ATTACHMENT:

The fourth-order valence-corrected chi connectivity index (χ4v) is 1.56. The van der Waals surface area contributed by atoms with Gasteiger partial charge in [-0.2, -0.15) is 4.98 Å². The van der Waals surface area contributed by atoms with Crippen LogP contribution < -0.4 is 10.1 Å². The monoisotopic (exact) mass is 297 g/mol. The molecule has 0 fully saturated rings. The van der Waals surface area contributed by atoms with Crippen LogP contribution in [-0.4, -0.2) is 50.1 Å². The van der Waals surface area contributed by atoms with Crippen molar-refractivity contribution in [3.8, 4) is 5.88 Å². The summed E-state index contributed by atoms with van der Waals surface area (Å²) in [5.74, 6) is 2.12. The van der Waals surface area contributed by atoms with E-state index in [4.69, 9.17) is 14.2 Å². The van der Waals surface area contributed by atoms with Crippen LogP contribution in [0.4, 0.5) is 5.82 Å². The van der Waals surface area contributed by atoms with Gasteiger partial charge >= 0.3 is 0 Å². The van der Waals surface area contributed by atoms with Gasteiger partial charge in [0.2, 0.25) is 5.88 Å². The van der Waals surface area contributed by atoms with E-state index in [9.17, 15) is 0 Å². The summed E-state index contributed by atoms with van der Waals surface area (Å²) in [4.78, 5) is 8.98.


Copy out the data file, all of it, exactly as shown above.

The fourth-order valence-corrected chi connectivity index (χ4v) is 1.56. The van der Waals surface area contributed by atoms with Gasteiger partial charge in [-0.2, -0.15) is 4.98 Å². The van der Waals surface area contributed by atoms with Crippen LogP contribution < -0.4 is 10.1 Å². The monoisotopic (exact) mass is 297 g/mol. The molecule has 0 fully saturated rings. The van der Waals surface area contributed by atoms with Crippen LogP contribution in [-0.4, -0.2) is 50.1 Å². The van der Waals surface area contributed by atoms with Crippen molar-refractivity contribution in [3.8, 4) is 5.88 Å². The summed E-state index contributed by atoms with van der Waals surface area (Å²) in [5.74, 6) is 2.12. The van der Waals surface area contributed by atoms with E-state index in [4.69, 9.17) is 14.2 Å². The van der Waals surface area contributed by atoms with Crippen LogP contribution in [0.4, 0.5) is 5.82 Å². The van der Waals surface area contributed by atoms with Gasteiger partial charge >= 0.3 is 0 Å². The van der Waals surface area contributed by atoms with Gasteiger partial charge in [0.2, 0.25) is 5.88 Å². The van der Waals surface area contributed by atoms with E-state index in [9.17, 15) is 0 Å². The summed E-state index contributed by atoms with van der Waals surface area (Å²) in [4.78, 5) is 8.98.